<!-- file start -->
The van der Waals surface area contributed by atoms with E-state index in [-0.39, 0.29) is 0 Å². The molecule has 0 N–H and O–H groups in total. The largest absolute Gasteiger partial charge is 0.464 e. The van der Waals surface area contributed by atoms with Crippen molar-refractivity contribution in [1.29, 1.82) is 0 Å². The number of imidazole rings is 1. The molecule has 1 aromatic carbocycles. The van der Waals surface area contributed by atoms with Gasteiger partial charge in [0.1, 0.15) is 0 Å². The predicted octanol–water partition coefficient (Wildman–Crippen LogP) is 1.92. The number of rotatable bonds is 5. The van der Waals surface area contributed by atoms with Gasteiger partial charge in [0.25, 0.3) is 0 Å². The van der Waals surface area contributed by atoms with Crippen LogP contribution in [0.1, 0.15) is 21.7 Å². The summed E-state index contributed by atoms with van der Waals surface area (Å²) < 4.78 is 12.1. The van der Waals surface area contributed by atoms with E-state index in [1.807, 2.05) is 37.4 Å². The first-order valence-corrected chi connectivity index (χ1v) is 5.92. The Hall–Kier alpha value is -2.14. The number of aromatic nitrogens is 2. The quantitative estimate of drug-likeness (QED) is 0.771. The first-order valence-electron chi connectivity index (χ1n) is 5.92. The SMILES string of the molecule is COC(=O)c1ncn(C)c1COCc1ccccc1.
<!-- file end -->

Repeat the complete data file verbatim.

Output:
The van der Waals surface area contributed by atoms with E-state index in [-0.39, 0.29) is 0 Å². The molecule has 0 N–H and O–H groups in total. The largest absolute Gasteiger partial charge is 0.464 e. The van der Waals surface area contributed by atoms with Crippen molar-refractivity contribution in [1.29, 1.82) is 0 Å². The number of imidazole rings is 1. The molecule has 1 aromatic carbocycles. The van der Waals surface area contributed by atoms with Gasteiger partial charge in [0.1, 0.15) is 0 Å². The predicted octanol–water partition coefficient (Wildman–Crippen LogP) is 1.92. The number of rotatable bonds is 5. The van der Waals surface area contributed by atoms with Gasteiger partial charge in [0.25, 0.3) is 0 Å². The van der Waals surface area contributed by atoms with Crippen LogP contribution in [0.1, 0.15) is 21.7 Å². The summed E-state index contributed by atoms with van der Waals surface area (Å²) < 4.78 is 12.1. The van der Waals surface area contributed by atoms with E-state index in [1.807, 2.05) is 37.4 Å². The first-order valence-corrected chi connectivity index (χ1v) is 5.92. The Hall–Kier alpha value is -2.14. The number of aromatic nitrogens is 2. The quantitative estimate of drug-likeness (QED) is 0.771. The first-order valence-electron chi connectivity index (χ1n) is 5.92. The SMILES string of the molecule is COC(=O)c1ncn(C)c1COCc1ccccc1.